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Islam, Women and Feminism ( 28 Jul 2013, NewAgeIslam.Com)

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Sexual Violence against Women Accompanies Political Upheaval in Cairo

New Age Islam News Bureau

28 Jul 2013

 Photo: Women pose during a protest in Tahrir Square. Their placards read "Leave" -- a reference to Morsi. Daria Solovieva


 Level of Education Is Key to Uprooting Violence against Women and Children

 Maghreb Women Fear Regression of Rights

 Kuwait’s First Female Candidate on Women’s Participation in Elections

 Female Genital Mutilation: Millions of Girls at Risk, UNICEF Says

 Surrogacy Law Will Wait For Experts to Address Critical Issues

 Emirati Girl with Baby from Previous Affair Ran Off With another Man

 Young Female Activist Sexually Assaulted Inside a Police Station In Tunis

 Afghanistan Can't Thrive If Its Women Can't Learn

Compiled by New Age Islam News Bureau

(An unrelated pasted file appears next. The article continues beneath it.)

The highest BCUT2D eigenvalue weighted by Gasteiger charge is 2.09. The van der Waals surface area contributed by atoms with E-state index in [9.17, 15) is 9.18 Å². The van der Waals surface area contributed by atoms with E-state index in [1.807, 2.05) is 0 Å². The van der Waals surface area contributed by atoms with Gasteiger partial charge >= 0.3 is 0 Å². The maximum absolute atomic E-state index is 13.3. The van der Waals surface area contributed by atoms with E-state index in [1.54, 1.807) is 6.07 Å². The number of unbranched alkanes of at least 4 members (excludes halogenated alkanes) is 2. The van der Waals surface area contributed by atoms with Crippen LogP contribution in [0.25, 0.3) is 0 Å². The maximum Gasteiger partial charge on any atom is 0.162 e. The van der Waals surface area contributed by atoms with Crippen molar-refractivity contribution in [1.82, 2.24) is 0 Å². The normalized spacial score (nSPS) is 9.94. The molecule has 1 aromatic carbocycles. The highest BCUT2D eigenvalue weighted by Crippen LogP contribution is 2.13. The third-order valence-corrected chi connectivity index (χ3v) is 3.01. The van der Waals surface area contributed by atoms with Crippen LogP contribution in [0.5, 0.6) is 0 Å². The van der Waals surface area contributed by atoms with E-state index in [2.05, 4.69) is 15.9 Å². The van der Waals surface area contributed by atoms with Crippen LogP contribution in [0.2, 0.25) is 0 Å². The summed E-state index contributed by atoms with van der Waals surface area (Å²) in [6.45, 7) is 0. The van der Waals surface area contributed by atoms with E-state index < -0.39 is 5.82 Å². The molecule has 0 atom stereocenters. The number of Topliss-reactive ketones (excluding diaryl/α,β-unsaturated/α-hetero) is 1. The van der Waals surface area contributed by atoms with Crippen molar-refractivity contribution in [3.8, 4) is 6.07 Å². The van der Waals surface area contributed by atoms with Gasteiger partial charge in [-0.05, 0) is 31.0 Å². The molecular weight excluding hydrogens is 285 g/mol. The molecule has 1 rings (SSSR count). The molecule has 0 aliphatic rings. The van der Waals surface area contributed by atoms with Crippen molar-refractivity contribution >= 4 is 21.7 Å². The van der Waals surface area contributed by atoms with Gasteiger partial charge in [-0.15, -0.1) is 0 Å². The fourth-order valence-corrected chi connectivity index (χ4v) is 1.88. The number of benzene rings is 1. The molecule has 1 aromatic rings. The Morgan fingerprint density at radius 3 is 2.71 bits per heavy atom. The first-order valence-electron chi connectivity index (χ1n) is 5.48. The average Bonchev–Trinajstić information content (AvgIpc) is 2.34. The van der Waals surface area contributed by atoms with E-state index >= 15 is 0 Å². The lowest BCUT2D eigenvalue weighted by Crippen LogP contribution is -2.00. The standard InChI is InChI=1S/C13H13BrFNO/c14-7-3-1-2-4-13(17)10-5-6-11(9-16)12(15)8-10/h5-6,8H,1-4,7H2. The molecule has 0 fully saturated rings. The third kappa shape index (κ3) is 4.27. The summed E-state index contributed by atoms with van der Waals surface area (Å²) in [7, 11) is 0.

Sexual Violence against Women Accompanies Political Upheaval in Cairo

By Daria Solovieva

Jul 28, 2013

On June 30, a young woman, a British reporter, was violently assaulted near Mohamed Mahmoud Street in downtown Cairo by a gang of more than 15 men armed with knives. Two volunteers from Tahrir Bodyguard, a grassroots initiative, managed to get her to a safe house in the area, but the assailants kept trying to break down the door. Eventually, an ambulance took her to a public hospital nearby, where she required immediate surgery. She barely survived.

“I’ve never witnessed something like this in my life,” says Tarek Najara, a volunteer with Tahrir Bodyguard, which has been patrolling mass protests since November 2012. “All my clothes were full of blood and I thought it was my blood, but then I realized it was her blood. She was bleeding heavily, it was too much.”